As DreamWorks’ first Chinese co-production, Kung Fu Panda 3 experiments on the creative, technical and business fronts.
Kung Fu Panda 3 has a lot of firsts: new characters, including Po’s long-lost biological father, new villains, a new co-director and a new way of working directly with a production team in China itself.
Hitting theaters Jan. 29 from DreamWorks Animation and 20th Century Fox, Kung Fu Panda 3 sees the return of Po, voiced by Jack Black, who meets his biological father, Li, played by Bryan Cranston, and faces a threat from the spirit world in the form of the chi hoarding bull Kai, voiced by J.K. Simmons.
Kung Fu Panda 3 is a first for DreamWorks Animation in that it is co-producing the movie with Oriental DreamWorks in Shanghai, China. DreamWorks Animation founded Oriental DreamWorks three years ago as a joint venture with China Media Capital, Shanghai Media Group and Shanghai Alliance Investment. Kung Fu Panda 3 is the first feature for the studio, which did about one-third of the work on the movie and took on the huge task of creating a second version of the movie animated to a Mandarin sound track.
The movie builds on the considerable success of the first two films. Kung Fu Panda was released in 2008 and grossed $631 million worldwide; Kung Fu Panda 2 — the first major studio animated feature directed solely by a woman, Jennifer Yuh Nelson — topped that in 2011 with a $665 million worldwide gross, of which $500 million came from overseas markets.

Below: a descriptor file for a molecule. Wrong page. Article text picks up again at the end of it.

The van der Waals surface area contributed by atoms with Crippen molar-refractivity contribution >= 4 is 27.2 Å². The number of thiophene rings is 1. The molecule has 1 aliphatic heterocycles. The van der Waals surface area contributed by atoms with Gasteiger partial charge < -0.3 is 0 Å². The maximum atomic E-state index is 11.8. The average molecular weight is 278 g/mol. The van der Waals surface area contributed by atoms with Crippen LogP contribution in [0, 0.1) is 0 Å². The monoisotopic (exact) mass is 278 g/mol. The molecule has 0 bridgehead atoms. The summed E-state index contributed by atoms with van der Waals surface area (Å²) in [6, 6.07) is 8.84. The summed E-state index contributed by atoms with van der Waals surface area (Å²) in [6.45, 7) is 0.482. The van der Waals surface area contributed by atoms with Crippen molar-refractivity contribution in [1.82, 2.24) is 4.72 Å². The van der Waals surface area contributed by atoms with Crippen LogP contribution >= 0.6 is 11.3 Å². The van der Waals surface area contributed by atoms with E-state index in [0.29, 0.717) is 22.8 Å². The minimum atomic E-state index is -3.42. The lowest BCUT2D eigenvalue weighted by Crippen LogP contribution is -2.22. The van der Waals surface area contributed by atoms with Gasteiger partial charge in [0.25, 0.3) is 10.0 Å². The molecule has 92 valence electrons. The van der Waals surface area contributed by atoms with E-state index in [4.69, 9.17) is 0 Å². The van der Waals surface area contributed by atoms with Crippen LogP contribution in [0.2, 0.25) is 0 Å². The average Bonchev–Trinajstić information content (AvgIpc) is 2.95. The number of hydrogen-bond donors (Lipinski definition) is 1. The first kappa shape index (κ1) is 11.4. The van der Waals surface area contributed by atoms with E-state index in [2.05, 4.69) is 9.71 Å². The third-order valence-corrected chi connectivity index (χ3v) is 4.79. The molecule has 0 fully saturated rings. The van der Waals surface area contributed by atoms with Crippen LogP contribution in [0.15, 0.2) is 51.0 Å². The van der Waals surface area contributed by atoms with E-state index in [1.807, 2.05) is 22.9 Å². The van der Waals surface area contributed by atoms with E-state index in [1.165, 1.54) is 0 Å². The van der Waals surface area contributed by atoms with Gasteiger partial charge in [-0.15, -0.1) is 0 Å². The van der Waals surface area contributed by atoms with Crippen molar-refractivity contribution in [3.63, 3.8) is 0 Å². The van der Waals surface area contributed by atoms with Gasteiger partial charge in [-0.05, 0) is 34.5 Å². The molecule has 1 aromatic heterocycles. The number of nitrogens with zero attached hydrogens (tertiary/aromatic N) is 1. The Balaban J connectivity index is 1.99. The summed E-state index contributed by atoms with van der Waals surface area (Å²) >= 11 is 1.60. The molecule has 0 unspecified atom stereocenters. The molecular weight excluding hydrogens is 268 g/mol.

For the third installment, Yuh Nelson returns, having asked Panda franchise veteran Alessandro Carloni to direct with her.
Yuh Nelson says she chose Carloni because he’d been there from the beginning. “Over the past 12 years that we’ve been working on these films, we’ve been collaborating, we’ve been working together, and I got promoted from the head of story from the first film, so why not have Ale move up into director for this film?” she says. “Ale has been such a help to me, because he brings a design sensibility to things that are different from mine, but very complementary.”
“I think this movie became bigger than we all expected,” Carloni says. “It came down to the fact that she wanted me on board; that I was someone that with her have collaborated on creating these characters in the first movie and she wanted someone like me on board.”
Across the Board Integration
The collaboration saw each department have a few artists from Oriental DreamWorks, to spread out their contributions to the film and give each area access to their expertise.
That was helpful as the movie’s complexity and scale surprised even franchise veterans. “We have an entire panda village; we had a huge set, which was the spirit realm; we had many, many, many characters,” says Nelson. “We also had a co-production, which was working across three different countries. So the challenge is making sure this is an epic, worthy story for a franchise that everyone is familiar with. We want to make sure it’s true to everybody, but also to give them more, so that it doesn’t feel like more of the same.”